Would This Private Social Network Help You + Your Family With Health Care?

6 years ago

Hi everyone,

Does this sound familiar? I'm doctoring myself and my family via my smartphone, and it's not working. Take some events from the past month (the ones I'm allowed to share):

* My 15-year-old's orthodontia requires cleanings and check-ups every six weeks 

* One of my siblings, who lives alone 3,000 miles away, had an incapacitating back injury

* My mother had yet another mammogram 

* Now that I'm 45, I should find time for all kinds of typical baseline tests. Oh joy.

I know from reading your blogs that many of you are doing 20 times this much health management of you and yours, often in terrifying crisis. For me, in crisis and in the day-to-day, my phone is the hub of all prescriptions, doctor's numbers, and insurance mumbo-jumbo. If my better half or another doctor needs info, I have to dig it out, praying I remembered to put it there at all. And that's just for my kids -- I had no way to help my poor sibling this month, or monitor any meds or doctors in case I had to fly in and help. At 71, my parents are totally autonomous and have more energy than I do -- but I don't have their insurance info in my phone, and I'm their closest child.

Now apparently someone's invented a tool to fix all that. When Jonathan Schwartz, former CEO of Sun Microsystems, invited me to learn more about a private social network he created to help extended families manage healthcare, I listened. Warily.

His new product, CareZone, he promised in today's post and in person, does not and will not have advertising. He charges $5 per month per patient account called, rather charmingly, a "Beloved Profile." (And of course, there's a free trial.) The tool helps you track medications, medical staff, documentation (think living wills) and notes by family member, adding extended family, caregivers and anyone else you want to see the intimate information on the patient. The only people who can see it and use it are people you invite yourself.

Old woman and young girl holding hands from Shutterstock

Jonathan told me he started the company after he needed a technology to share intimate and urgent family health care data easily and privately. He and his wife were sandwiched between aging, ailing parents and a sick child, managing remote caregivers, doctors, far-flung family members, insurance, extensive medication lists, do-not-resuscitate orders, pediatric specialists -- multiple nightmares. So he got together with another technologist, co-founder Walter Smith (Apple, Microsoft), and got to work.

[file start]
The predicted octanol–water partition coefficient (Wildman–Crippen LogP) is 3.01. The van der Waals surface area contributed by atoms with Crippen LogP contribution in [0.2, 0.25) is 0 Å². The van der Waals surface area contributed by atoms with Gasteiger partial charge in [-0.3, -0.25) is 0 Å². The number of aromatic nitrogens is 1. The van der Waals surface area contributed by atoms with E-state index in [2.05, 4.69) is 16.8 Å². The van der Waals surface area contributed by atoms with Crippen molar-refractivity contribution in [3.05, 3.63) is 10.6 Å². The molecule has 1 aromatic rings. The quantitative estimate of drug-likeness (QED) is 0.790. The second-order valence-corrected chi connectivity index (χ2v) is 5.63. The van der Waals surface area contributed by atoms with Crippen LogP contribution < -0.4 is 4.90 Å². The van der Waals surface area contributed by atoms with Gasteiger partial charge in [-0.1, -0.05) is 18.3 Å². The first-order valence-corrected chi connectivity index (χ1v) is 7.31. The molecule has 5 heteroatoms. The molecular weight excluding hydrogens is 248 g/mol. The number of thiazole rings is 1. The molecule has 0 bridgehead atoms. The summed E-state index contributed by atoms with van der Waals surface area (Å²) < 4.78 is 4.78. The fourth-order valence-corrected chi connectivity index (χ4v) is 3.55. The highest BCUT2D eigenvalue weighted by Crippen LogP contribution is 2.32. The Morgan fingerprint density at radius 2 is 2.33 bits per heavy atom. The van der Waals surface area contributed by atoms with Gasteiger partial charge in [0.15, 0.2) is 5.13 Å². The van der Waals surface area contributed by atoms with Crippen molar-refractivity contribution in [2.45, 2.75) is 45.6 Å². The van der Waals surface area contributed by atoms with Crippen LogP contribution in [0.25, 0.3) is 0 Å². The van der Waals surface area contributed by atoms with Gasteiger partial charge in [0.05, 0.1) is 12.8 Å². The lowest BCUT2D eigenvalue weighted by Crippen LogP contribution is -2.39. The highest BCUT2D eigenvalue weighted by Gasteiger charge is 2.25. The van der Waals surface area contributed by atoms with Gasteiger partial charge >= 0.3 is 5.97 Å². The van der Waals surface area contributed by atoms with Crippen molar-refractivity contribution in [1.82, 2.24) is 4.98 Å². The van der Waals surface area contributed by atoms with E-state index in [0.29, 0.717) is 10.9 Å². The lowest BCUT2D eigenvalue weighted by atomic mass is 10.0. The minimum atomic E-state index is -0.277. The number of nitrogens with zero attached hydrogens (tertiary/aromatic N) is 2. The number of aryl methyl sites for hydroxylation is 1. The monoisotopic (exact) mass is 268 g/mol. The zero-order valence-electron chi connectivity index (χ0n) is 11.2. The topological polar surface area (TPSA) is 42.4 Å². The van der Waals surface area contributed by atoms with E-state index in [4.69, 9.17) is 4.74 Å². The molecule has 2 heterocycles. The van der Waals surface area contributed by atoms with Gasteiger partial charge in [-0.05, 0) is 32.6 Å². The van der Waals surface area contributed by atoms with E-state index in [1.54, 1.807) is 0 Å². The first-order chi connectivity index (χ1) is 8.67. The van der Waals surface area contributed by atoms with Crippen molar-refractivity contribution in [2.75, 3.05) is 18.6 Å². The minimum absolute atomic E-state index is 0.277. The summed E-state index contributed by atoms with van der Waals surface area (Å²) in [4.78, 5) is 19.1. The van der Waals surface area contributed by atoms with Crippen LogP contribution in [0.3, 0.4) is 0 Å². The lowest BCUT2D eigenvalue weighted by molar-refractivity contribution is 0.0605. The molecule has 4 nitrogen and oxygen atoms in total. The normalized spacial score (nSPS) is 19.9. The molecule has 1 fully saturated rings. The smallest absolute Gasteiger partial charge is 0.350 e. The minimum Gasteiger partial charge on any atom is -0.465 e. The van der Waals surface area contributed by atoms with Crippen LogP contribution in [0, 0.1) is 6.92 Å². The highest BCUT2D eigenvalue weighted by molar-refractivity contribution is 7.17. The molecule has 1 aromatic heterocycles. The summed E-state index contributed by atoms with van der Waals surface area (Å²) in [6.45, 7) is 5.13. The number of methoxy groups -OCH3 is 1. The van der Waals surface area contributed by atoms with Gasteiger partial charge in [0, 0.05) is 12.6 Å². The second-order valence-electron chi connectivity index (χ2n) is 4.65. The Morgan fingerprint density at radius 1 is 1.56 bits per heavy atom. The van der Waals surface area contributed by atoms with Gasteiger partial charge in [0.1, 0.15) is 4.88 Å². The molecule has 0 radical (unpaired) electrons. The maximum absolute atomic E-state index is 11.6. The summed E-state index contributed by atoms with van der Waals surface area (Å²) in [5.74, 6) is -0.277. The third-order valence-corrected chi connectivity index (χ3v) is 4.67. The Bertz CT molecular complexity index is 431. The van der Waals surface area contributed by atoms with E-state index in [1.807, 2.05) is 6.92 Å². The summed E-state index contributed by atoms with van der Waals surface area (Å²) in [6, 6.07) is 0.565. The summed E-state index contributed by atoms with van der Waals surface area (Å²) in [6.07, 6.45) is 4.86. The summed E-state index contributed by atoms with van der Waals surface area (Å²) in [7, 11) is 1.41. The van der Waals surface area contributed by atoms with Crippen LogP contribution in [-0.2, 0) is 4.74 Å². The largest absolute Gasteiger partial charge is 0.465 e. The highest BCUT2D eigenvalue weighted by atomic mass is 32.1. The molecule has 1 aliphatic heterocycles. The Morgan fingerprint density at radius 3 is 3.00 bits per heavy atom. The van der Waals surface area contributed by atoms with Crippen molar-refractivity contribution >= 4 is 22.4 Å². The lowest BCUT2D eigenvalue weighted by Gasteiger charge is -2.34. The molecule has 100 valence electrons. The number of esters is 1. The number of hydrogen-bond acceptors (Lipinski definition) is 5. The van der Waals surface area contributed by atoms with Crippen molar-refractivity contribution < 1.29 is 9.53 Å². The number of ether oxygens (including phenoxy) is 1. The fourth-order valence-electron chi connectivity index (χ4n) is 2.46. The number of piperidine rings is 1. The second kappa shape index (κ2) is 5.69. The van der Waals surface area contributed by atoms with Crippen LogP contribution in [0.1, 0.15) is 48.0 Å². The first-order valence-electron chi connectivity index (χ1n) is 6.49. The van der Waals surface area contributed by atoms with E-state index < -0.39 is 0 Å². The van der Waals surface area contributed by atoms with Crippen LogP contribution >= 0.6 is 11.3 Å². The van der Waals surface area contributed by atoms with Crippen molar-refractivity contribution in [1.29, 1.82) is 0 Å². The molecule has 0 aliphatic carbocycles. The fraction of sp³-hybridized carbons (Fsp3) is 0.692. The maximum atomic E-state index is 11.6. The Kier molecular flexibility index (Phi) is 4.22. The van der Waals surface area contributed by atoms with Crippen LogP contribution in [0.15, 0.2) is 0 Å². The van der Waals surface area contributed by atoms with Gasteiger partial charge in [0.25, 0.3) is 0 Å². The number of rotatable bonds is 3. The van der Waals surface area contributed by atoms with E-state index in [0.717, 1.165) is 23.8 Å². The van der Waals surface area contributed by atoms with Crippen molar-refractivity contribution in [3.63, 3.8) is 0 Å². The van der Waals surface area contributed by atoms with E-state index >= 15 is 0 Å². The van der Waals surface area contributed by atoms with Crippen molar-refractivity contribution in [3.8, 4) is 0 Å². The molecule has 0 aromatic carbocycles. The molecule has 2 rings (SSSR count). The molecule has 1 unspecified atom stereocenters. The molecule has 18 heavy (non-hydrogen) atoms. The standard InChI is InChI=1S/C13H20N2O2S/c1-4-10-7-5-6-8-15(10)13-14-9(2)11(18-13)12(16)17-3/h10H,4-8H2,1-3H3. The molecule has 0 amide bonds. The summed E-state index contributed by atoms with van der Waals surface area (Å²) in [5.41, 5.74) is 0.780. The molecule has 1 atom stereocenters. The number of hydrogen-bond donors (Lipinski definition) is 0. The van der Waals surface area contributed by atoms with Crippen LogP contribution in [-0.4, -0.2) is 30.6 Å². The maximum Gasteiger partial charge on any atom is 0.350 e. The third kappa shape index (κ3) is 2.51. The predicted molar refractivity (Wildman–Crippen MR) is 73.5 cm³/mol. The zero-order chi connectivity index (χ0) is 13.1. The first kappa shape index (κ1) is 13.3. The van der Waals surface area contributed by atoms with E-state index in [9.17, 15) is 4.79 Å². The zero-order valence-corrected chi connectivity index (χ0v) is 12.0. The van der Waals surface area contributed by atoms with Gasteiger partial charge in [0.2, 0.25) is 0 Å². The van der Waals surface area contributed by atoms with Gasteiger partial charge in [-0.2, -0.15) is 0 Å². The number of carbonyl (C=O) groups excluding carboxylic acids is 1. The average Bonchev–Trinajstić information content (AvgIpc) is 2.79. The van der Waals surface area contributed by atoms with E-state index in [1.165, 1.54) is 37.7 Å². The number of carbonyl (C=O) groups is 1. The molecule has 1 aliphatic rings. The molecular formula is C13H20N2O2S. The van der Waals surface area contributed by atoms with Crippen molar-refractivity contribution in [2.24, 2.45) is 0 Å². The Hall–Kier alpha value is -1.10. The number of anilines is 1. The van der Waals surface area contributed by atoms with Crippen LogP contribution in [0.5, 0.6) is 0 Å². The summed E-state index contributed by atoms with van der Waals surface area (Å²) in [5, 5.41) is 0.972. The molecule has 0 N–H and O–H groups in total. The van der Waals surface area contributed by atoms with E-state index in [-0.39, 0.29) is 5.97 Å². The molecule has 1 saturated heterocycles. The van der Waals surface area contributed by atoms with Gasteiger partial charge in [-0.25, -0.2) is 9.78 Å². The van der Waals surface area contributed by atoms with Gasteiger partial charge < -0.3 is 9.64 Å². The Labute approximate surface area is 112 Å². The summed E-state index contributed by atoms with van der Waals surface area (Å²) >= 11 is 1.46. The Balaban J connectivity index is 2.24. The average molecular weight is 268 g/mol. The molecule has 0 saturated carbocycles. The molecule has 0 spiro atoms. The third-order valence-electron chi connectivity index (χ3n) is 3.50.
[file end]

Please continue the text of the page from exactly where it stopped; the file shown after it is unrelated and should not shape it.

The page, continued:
The site went live at midnight today and is a pretty simple, functional, stripped down social network. The Privacy, Securityand Terms of Service are simple and sound, giving the company the flexibility to augment their business model but committing to limit their use of log data, cookies and non-identifying information. 

"There's no reason we have to make this tradeoff between productivity and privacy," said Jonathan, who tweeted his own back surgery, but nothing about his parental crises or child.

"I think the privacy dialogue is only starting…Sheryl Sandberg(COO of Facebook) along with Larry Page (CEO of Google) is telling Europe they don't need privacy," Jonathan added. "They [Sandberg and Page] don't reflect their users, they reflect their advertisers. That puts them in a position that's in opposition to their users ... There will be no advertising on CareZone." (Note: BlogHer does accept advertising in order to pay women to write on their sites and ours; CareZone is not an advertiser and BlogHer has no financial or personal tie to the company.)

Read more of Sheryl Sandberg's recent comments on Facebook as "the first innovator in privacy" in CNNMoney and on privacy in the EU The New York Times' Bits blog.

According to today's Harris Poll and BlogHer's ongoing surveys of women in social media, few trust public social networks -- at least with this kind of intimate information. What I wonder is whether the women in this community -- BlogHer's network represents 37 million of the 66 million Americans taking care of a parent, a loved one or at least one child -- want this service.

So here's my question, women of the Internets: What's the likelihood, on a scale of 1 to 10, of you paying for this service? Do you need it? Want it? Would you trust it as "a safe place to care for loved ones" as CareZone presents itself? Would you want it to integrate the rest of your personal health information, such as a heart monitor, exercise device read-out or daily blood sugar and insulin measurements?

I'd love it if you could add your comments to this post -- I've added mine. Thanks.




Lisa Stone, BlogHer Co-founder

BlogHer is non-partisan but our bloggers aren't! Follow our coverage of Politics & News.


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